Advanced Topics in Visual Basic .NET Programming

I.     Course Prefix/Number: CIS 213

       Course Name: Advanced Topics in Visual Basic .NET Programming

       Credits: 4 (3 lecture; 2 lab)

II.    Prerequisite


III.   Course (Catalog) Description

Course concentrates on writing complex programs using Visual Basic .NET concepts and commands. Content includes object-oriented concepts and design, configuring Visual Basic, user interfaces, .NET Framework controls, add-ins and utilities, dynamic control and object creation, creating a multiple document interface application (MDI), using the Windows API, Registry and INI files, Web Services, adding an Online Help system to applications, and deployment of applications. Recommended: CIS 180 or comparable programming knowledge or consent of the instructor or program coordinator.

IV.   Learning Objectives

Upon completion of this course, the student will be able to write, test, and document a variety of complex Visual Basic .NET programs which include:

  1. Object-oriented concepts and design
  2. Numeric and string functions
  3. Multi-dimensional data arrays (tables)
  4. Structures and enumerations
  5. Use of .NET Framework controls
  6. Use of add-ins and utilities
  7. Dynamic control and object creation
  8. Interacting with other Windows Applications
  9. Multiple document interface applications (MDI)
  10. Help files
  11. Using the Windows API, Registry and INI files
  12. Web Services

The student will display competency in program design and problem solving including:

  1. Deployment of applications
  2. Designing classes for a given business problem
  3. Analyze program code for errors
  4. Debugging and error handling
  5. Preparation of adequate documentation

V.    Academic Integrity and Student Conduct

Students and employees at Oakton Community College are required to demonstrate academic integrity and follow Oakton's Code of Academic Conduct. This code prohibits:

• cheating,
• plagiarism (turning in work not written by you, or lacking proper citation),
• falsification and fabrication (lying or distorting the truth),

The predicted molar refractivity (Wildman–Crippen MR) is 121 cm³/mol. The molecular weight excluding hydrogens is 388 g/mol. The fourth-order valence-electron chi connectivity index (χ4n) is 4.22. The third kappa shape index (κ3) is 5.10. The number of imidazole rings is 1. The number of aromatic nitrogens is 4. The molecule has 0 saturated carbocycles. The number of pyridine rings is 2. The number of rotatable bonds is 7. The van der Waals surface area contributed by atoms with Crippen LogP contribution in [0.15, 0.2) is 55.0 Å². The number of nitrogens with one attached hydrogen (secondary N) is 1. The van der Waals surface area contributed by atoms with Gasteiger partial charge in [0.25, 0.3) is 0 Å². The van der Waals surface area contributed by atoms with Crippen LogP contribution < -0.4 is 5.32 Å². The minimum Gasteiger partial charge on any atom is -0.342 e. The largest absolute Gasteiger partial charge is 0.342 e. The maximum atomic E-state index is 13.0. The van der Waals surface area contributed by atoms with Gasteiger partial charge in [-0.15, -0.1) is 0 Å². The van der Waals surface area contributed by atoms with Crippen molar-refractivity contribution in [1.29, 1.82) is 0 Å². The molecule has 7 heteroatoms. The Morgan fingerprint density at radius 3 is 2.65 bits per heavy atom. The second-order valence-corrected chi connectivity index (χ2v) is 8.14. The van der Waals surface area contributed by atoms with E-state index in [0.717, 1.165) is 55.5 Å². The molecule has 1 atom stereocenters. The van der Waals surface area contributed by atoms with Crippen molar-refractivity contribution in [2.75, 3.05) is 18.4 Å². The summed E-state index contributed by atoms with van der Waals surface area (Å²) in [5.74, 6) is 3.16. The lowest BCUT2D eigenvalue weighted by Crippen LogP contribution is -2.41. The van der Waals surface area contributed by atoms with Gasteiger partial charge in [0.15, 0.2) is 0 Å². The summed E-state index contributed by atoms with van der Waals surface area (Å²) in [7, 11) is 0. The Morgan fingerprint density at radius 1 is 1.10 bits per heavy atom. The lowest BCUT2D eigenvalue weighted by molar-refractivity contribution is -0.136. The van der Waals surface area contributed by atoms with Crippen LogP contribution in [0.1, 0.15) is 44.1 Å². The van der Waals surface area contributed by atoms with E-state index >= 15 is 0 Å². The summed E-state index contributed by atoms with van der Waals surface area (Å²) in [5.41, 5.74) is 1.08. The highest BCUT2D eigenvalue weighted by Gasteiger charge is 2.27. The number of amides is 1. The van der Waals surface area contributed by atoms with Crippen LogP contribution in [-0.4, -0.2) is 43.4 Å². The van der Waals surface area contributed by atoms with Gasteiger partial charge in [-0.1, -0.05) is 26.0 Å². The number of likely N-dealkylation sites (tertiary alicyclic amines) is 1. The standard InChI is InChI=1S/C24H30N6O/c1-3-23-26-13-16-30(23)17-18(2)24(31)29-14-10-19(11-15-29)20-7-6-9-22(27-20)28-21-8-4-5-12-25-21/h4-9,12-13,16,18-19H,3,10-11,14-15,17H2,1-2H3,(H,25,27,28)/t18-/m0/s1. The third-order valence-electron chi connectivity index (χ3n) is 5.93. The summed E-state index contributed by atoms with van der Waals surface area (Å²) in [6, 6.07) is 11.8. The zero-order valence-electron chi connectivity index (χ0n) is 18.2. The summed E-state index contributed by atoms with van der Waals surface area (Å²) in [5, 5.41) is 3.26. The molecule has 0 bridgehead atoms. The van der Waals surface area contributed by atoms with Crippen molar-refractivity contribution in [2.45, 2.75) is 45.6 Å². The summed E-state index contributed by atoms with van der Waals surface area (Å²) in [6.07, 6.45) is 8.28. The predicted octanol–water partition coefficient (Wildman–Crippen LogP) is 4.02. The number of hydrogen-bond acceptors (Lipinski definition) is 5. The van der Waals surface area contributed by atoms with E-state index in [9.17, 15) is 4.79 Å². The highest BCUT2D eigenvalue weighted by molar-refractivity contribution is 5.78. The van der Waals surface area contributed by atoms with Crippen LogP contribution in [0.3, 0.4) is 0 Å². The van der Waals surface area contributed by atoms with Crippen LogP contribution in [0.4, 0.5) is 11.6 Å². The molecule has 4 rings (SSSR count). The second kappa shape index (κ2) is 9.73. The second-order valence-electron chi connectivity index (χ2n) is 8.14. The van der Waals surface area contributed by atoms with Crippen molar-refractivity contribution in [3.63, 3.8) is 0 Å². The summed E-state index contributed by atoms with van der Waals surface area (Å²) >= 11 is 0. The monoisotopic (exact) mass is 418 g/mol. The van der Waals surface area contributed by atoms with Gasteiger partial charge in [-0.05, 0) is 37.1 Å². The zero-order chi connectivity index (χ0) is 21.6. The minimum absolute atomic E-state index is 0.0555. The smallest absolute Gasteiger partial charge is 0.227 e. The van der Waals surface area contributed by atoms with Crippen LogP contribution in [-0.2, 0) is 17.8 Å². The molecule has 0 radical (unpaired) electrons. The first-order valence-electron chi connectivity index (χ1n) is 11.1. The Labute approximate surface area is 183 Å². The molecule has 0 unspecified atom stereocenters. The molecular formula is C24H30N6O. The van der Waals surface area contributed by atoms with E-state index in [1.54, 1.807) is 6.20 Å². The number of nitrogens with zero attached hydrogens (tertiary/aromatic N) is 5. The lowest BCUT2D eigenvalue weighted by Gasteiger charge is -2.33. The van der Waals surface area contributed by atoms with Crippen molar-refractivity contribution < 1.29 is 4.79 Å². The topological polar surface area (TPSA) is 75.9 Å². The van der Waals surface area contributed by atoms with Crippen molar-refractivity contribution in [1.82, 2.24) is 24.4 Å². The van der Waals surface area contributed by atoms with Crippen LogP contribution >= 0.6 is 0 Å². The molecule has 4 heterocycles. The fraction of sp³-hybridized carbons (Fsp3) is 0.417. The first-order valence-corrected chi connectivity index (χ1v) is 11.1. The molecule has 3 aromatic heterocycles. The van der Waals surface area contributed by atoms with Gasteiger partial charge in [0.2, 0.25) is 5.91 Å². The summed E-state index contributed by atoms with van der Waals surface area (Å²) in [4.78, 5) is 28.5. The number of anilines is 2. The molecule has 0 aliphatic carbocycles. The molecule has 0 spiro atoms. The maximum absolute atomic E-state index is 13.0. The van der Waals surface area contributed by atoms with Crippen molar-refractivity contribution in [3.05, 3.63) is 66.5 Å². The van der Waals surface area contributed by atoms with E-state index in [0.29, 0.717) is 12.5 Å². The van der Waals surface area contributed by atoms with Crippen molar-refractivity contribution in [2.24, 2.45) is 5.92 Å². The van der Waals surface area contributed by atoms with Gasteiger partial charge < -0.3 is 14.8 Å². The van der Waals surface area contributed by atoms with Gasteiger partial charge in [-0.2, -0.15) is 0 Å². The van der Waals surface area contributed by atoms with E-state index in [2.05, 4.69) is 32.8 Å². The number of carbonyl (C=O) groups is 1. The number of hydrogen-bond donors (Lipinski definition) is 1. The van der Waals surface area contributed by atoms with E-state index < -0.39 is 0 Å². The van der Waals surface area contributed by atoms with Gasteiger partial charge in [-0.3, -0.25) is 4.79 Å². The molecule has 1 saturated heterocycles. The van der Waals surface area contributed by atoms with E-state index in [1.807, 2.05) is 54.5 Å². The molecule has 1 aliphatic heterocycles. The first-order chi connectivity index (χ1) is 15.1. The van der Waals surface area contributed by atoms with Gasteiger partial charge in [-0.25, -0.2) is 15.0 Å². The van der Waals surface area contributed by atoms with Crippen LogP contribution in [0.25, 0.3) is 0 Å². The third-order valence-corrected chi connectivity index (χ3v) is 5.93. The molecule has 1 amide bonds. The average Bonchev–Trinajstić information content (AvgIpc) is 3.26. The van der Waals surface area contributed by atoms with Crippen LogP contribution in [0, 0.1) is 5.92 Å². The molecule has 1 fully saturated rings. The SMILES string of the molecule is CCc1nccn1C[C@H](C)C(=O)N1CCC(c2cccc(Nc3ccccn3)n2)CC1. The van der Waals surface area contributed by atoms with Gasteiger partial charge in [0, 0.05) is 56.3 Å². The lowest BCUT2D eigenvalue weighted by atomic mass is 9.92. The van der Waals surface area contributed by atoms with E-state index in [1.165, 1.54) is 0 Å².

• helping others to cheat,
• unauthorized changes on official documents,
• pretending to be someone else or having someone else pretend to be you,
• making or accepting bribes, special favors, or threats, and
• any other behavior that violates academic integrity.

There are serious consequences to violations of the academic integrity policy. Oakton's policies and procedures provide students a fair hearing if a complaint is made against you. If you are found to have violated the policy, the minimum penalty is failure on the assignment and, a disciplinary record will be established and kept on file in the office of the Vice President for Student Affairs for a period of 3 years.

Please review the Code of Academic Conduct and the Code of Student Conduct, both located online at

VI.   Sequence of Topics

  1. Review of Visual BASIC
    1. The environment
    2. Objects, events, properties, and methods
    3. Data types and type conversion
    4. Arrays
    5. Procedures
    6. Screen and paper output
    7. User Interfaces
    8. Using the Object Browser
  2. Object-oriented programming
    1. Understanding the OOP nature of .NET
    2. Object-oriented terminology
    3. Creating class modules
    4. Creating a new object using a class
    5. Choosing when to create new objects
    6. Initialize and Terminate Events
  3. Advanced OOP Techniques
    1. Inheritance
    2. Interfaces
    3. Delegates
    4. Custom Exceptions
  4. Arrays, Collections and Generics
    1. Sorting of arrays
    2. Multidimensional arrays
    3. Fixed and dynamic allocation
    4. Using user-defined data types (structures)
    5. Enumerations
    6. Passing arrays and structures to procedures